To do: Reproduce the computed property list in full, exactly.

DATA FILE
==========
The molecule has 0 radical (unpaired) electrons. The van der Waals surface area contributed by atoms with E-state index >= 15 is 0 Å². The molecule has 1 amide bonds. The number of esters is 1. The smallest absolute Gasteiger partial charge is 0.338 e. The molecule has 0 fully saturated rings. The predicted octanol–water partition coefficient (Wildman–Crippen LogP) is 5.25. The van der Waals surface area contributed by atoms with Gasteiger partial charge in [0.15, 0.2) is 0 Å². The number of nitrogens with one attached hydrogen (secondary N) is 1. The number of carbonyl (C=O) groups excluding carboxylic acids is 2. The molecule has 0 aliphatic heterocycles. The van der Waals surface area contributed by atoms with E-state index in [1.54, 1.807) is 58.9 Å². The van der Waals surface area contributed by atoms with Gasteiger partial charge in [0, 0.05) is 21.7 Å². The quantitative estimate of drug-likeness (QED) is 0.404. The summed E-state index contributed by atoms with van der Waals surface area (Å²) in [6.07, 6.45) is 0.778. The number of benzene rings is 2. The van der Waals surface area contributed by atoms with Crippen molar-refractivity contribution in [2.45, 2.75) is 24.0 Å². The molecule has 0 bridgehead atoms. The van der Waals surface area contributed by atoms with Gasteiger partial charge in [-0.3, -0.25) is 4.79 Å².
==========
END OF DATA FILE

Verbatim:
The molecule has 0 radical (unpaired) electrons. The van der Waals surface area contributed by atoms with E-state index >= 15 is 0 Å². The molecule has 1 amide bonds. The number of esters is 1. The smallest absolute Gasteiger partial charge is 0.338 e. The molecule has 0 fully saturated rings. The predicted octanol–water partition coefficient (Wildman–Crippen LogP) is 5.25. The van der Waals surface area contributed by atoms with Gasteiger partial charge in [0.15, 0.2) is 0 Å². The number of nitrogens with one attached hydrogen (secondary N) is 1. The number of carbonyl (C=O) groups excluding carboxylic acids is 2. The molecule has 0 aliphatic heterocycles. The van der Waals surface area contributed by atoms with E-state index in [1.54, 1.807) is 58.9 Å². The van der Waals surface area contributed by atoms with Gasteiger partial charge in [0, 0.05) is 21.7 Å². The quantitative estimate of drug-likeness (QED) is 0.404. The summed E-state index contributed by atoms with van der Waals surface area (Å²) in [6.07, 6.45) is 0.778. The number of benzene rings is 2. The van der Waals surface area contributed by atoms with Crippen molar-refractivity contribution in [2.45, 2.75) is 24.0 Å². The molecule has 0 bridgehead atoms. The van der Waals surface area contributed by atoms with Gasteiger partial charge in [-0.3, -0.25) is 4.79 Å².